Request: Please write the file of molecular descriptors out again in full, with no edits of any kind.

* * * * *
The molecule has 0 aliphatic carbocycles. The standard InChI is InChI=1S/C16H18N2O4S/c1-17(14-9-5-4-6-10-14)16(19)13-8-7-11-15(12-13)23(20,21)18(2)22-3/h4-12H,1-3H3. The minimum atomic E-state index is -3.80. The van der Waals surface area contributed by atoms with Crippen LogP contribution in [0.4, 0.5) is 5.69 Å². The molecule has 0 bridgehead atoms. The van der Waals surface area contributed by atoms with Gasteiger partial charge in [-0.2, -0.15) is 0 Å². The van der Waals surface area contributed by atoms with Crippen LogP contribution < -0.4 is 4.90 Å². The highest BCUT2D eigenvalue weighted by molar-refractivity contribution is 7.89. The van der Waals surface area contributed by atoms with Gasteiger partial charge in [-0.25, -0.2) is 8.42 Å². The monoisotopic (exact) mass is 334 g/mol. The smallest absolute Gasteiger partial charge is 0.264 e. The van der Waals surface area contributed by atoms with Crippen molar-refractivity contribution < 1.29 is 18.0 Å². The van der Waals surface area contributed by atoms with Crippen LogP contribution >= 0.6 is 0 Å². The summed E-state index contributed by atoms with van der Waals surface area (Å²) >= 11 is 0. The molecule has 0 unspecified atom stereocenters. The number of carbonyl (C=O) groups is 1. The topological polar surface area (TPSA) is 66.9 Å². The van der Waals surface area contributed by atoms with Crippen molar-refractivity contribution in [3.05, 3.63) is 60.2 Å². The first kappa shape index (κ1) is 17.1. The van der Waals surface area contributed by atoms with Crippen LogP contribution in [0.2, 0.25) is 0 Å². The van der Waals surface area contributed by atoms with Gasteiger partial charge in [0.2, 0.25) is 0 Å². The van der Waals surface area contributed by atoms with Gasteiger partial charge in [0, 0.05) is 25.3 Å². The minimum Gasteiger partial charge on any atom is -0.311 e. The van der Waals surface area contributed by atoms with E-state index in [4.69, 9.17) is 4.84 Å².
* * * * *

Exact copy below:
The molecule has 0 aliphatic carbocycles. The standard InChI is InChI=1S/C16H18N2O4S/c1-17(14-9-5-4-6-10-14)16(19)13-8-7-11-15(12-13)23(20,21)18(2)22-3/h4-12H,1-3H3. The minimum atomic E-state index is -3.80. The van der Waals surface area contributed by atoms with Crippen LogP contribution in [0.4, 0.5) is 5.69 Å². The molecule has 0 bridgehead atoms. The van der Waals surface area contributed by atoms with Gasteiger partial charge in [-0.2, -0.15) is 0 Å². The van der Waals surface area contributed by atoms with Crippen LogP contribution < -0.4 is 4.90 Å². The highest BCUT2D eigenvalue weighted by molar-refractivity contribution is 7.89. The van der Waals surface area contributed by atoms with Gasteiger partial charge in [-0.25, -0.2) is 8.42 Å². The monoisotopic (exact) mass is 334 g/mol. The smallest absolute Gasteiger partial charge is 0.264 e. The van der Waals surface area contributed by atoms with Crippen molar-refractivity contribution < 1.29 is 18.0 Å². The van der Waals surface area contributed by atoms with Crippen LogP contribution >= 0.6 is 0 Å². The summed E-state index contributed by atoms with van der Waals surface area (Å²) >= 11 is 0. The molecule has 0 unspecified atom stereocenters. The number of carbonyl (C=O) groups is 1. The topological polar surface area (TPSA) is 66.9 Å². The van der Waals surface area contributed by atoms with Crippen molar-refractivity contribution in [3.05, 3.63) is 60.2 Å². The first kappa shape index (κ1) is 17.1. The van der Waals surface area contributed by atoms with Crippen LogP contribution in [0.2, 0.25) is 0 Å². The van der Waals surface area contributed by atoms with Gasteiger partial charge in [0.2, 0.25) is 0 Å². The van der Waals surface area contributed by atoms with Gasteiger partial charge in [0, 0.05) is 25.3 Å². The minimum Gasteiger partial charge on any atom is -0.311 e. The van der Waals surface area contributed by atoms with E-state index in [4.69, 9.17) is 4.84 Å².